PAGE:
Andy Murray’s back on the night train with British star braced for another late finish when he takes on Roberto Bautista Agut after Australian Open boss Craig Tiley defended the tournament’s scheduling
- Andy Murray is set for another late finish when he faces Roberto Bautista Agut
- In the previous round Murray finished at 4.05am, which he called a farce
- Australian Open boss Craig Tiley has defended the tournament’s scheduling
As exhausted Andy Murray tried to mix sleep with treatment, Australian Open boss Craig Tiley defended the scheduling that might have wrecked his tournament chances.
Murray was due to go again on Saturday at 8am UK time, 7pm Australian time, in the third round, tackling the notoriously solid Spanish baseliner Roberto Bautista Agut. It comes after a 4.05am finish in the previous round that he described as a farce.
Tiley said he would be prepared to introduce a cut-off time for matches, but that the idea met with resistance when players were consulted.
Andy Murray is set for another late finish when he takes on Spaniard Roberto Bautista Agut
‘If the players want a curfew, we can play with a curfew, we would like that,’ said the tournament director. ‘But the feedback we get from the players is that “we don’t want to stop the match we’re playing”, nearly 100 per cent say they want to finish any match they’re playing.
‘They understand stopping the match when it rains, but I picture a situation where a player comes back from two sets down, it’s 3-3 in the fifth.
‘I’d like to see you walk out on the court and tell the players they have to come off.’
Wimbledon is now the only Grand Slam that does not run an official night session. In the case of the Australian Open, two matches are scheduled in the first week from 7pm.
Australian Open tournament director Craig Tiley defended the tournament’s scheduling
Tiley is one of the sport’s most innovative thinkers and would like to reduce the danger of early morning finishes by, for example, abolishing net-cord lets and reducing the warm-up.
Yet players are notoriously resistant to change and tennis is still a long way from changing the scoring system to make match times more predictable.
‘It’s not ideal to play that late, if it’s something we can avoid we would, but we can’t predict the length of the match,’ said Tiley. ‘Remember they automatically get the next day off in a situation like that and regroup.
‘We shouldn’t forget that it was a great match, one of the more memorable played at the Australian Open and that’s why we love Andy.’
Murray only slept fitfully in the hours after his thrilling victory over Thanasi Kokkinakis
Murray felt good enough on Friday to have a 20-minute early-evening hit amid his naps and massages.
He only slept fitfully in the hours after his thrilling victory over Thanasi Kokkinakis through adrenaline and having consumed energy products.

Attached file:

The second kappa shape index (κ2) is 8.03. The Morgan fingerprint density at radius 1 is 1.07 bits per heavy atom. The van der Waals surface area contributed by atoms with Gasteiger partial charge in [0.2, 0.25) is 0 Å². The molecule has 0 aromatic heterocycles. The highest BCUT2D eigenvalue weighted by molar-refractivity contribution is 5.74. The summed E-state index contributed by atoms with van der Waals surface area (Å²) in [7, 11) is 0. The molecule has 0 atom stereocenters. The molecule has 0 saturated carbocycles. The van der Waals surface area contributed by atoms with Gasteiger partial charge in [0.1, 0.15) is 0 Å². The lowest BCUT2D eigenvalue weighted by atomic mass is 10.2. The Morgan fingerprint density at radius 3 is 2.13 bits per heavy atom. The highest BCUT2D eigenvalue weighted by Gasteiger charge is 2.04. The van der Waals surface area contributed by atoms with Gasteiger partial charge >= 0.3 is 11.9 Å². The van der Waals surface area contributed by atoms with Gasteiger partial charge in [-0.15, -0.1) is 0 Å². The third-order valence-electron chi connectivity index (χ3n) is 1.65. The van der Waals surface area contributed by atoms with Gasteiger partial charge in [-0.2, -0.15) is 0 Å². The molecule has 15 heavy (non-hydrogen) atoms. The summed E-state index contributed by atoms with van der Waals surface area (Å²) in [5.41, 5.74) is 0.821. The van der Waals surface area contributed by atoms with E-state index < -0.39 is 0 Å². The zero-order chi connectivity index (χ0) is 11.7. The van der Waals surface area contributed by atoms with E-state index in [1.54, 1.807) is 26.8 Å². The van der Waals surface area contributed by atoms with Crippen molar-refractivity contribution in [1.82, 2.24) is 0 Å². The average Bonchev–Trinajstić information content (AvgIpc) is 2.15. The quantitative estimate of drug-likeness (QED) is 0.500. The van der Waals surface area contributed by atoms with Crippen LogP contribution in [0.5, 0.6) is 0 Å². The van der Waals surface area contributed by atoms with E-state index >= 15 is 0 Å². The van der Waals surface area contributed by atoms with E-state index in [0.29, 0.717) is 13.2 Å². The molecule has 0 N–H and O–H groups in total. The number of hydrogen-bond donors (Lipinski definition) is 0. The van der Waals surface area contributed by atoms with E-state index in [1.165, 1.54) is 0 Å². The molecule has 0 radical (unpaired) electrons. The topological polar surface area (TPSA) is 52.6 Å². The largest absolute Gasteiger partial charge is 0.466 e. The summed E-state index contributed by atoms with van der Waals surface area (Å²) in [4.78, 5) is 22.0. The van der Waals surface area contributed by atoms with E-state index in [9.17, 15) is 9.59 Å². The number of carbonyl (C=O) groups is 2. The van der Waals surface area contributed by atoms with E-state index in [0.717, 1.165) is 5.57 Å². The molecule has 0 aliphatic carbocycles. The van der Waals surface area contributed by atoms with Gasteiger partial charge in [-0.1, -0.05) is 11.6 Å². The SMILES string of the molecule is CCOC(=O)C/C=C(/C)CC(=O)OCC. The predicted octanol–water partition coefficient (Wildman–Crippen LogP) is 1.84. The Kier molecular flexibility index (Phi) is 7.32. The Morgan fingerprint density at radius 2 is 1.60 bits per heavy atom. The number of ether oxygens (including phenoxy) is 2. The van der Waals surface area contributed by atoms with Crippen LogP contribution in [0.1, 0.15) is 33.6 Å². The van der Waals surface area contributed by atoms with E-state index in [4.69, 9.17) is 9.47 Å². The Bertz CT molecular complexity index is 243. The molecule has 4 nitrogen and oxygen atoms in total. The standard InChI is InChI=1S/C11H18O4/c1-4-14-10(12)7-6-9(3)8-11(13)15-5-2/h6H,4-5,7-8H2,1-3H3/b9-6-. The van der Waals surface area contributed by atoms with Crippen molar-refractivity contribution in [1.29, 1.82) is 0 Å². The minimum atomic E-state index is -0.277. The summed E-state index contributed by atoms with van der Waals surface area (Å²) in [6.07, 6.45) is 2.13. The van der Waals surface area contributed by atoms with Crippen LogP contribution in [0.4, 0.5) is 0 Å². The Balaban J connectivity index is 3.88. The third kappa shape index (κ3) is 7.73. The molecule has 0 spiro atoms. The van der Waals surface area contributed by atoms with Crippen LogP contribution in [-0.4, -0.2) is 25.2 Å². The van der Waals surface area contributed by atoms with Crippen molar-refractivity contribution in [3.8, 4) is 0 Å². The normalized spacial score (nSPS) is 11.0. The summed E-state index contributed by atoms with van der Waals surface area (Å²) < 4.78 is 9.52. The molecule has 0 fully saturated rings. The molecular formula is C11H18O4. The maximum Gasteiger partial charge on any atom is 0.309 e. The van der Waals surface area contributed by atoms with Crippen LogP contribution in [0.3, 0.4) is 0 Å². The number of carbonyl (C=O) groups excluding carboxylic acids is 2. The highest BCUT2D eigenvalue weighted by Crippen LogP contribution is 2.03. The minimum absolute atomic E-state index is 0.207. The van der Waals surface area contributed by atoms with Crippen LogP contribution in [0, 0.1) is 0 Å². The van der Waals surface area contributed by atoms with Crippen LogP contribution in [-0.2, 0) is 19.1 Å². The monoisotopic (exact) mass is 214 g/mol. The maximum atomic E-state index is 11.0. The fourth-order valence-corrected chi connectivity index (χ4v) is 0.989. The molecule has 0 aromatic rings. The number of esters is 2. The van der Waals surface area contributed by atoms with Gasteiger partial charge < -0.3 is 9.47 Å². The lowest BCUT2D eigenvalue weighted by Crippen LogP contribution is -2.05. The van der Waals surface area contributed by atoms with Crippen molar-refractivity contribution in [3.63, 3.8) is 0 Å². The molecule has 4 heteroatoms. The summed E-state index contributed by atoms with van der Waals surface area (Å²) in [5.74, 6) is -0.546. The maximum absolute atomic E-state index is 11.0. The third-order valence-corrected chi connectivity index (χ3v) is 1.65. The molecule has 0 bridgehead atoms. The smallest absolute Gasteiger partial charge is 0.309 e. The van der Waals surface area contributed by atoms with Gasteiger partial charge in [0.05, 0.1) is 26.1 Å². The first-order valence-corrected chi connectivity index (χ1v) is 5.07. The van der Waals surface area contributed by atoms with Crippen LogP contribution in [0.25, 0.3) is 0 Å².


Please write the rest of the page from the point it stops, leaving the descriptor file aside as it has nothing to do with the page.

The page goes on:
Bautista Agut is an expert grinder and one of the last people anyone would wish to face after going for 10 hours and 34 minutes in the first two rounds.
It was the now world No 25 who was Murray’s opponent in 2019 when the Scot announced he felt the end was nigh for his career in Melbourne.
On a hugely emotional evening Murray made what seemed to be a last stand, staying out there for four hours and nine minutes before the Spaniard prevailed in five sets.
Once again Murray will be the sentimental crowd favourite on Saturday. ‘It was like a Davis Cup atmosphere,’ recalled Bautista Agut. ‘It was very loud, very crowded, a lot of people supporting him, I think all the stadium.’
What followed was Murray electing to have a metal cap inserted in his hip at the end of January 2019.
Bautista Agut praised Murray, stating that his opponent is in good shape and is winning games
‘I’m happy for him that he’s in good shape, he is winning good matches and he is enjoying the court again,’ added Bautista Agut. ‘He looks fit. He is a good fighter. He loves the game and he is a great tennis player.’
By backing up his win against Matteo Berrettini with the epic win over Kokkinakis, Murray yet again defied the odds.
‘What he has gone through to get back to this level is quite remarkable. He is just an incredible fighter and his resilience is second to none,’ his mother Judy, watching in the stands until 4am on Thursday, told Channel Nine Australia. ‘He’s certainly getting his money’s worth isn’t he?’
Murray was involved in an epic encounter with Kokkinakis which went on until 4.05am
If Murray did manage to squeeze through then his quarter of the draw is remarkably open due to a scattering of the seeds. Bautista Agut is the highest ranked player left in that section, although he is a notoriously tough nut to crack.
In the previous round he needed five sets to beat American qualifier Brandon Holt.
For that he was on court for less than three hours though, which you would expect to be a telling factor when he meets the great survivor.
Andy Murray v Roberto Bautista Agut, LIVE on Eurosport, approx 8am.
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